Horizon Credit Union - 1One of the most successful select employee group (SEG) programs in the country is Horizon Credit Union ($535 million; Idaho). They created a “Here2Help” concept that connected with both members and potential members. Below is part two of a Q&A with Josh Allison, CUDE, relationship development manager, for Horizon Credit Union

(1)                How can credit unions be perceived as partners and not vendors with their SEGs?

Instead of trying to gain access to employees to “sell” the credit unions’ products and services, we transitioned to that of a department focused on “sharing” how the credit union was there to help their employees. This allowed us to build employer advocates, who would then give us access to their employees “to help” via financial workshops, counseling and even branch manager referrals for budgeting and credit report reviews. In addition, because we infused a powerful story about WHY Horizon exists, it made the promotion of WHAT we offer that much easier. The value of the credit union, then, extends beyond the commoditized products and services we offer, and to that of a member and community advocate. Once the employers understood the credit union difference, and they were aware of the vast amount of predatory (or profit-driven) lenders who are being used by their employees, we became partners with them to help protect their employees from financial stress and other financial institutions who don’t have their employees best interest at heart.

(2)                What is the difference between “selling” versus “sharing” when it comes to business development?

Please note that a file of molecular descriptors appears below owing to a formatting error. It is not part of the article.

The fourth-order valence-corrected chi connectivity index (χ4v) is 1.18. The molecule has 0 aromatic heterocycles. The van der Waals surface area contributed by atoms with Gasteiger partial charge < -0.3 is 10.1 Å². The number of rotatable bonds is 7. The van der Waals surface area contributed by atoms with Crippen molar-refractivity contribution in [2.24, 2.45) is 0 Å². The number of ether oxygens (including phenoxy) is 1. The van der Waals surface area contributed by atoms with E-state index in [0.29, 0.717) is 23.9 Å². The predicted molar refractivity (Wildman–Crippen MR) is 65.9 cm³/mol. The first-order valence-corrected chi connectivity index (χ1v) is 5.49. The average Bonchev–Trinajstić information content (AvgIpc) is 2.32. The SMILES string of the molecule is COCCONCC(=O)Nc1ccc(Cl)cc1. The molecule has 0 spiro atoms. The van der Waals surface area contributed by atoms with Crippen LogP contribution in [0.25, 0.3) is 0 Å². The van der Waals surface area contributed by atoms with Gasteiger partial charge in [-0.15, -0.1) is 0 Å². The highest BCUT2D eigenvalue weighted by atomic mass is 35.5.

Selling often times focuses on product or service features. But sharing has a different connotation – it implies sharing a story. When you share your purpose first, your products can take on a different meaning and purpose in the eyes of members and consumers. Our approach has been to share (why) first, sell (what) second.

(3)                What is THE most important thing credit unions should focus on when it comes to their business development efforts?

Credit unions should ask themselves: “How do we be relevant to our Community Business Partners?”not “How can we sell to them and their employees?” Focus first on building relevant relationships with Community Business Partnerships. Focus on being as relevant as possible by meeting unmet employee and employer needs. Financial stress is one of the top five work stressors, and few organizations are more equipped to educate and advocate on behalf of employers than credit unions. Once you build trust with employers, you can then transition to promoting the credit union’s products and services with their employees.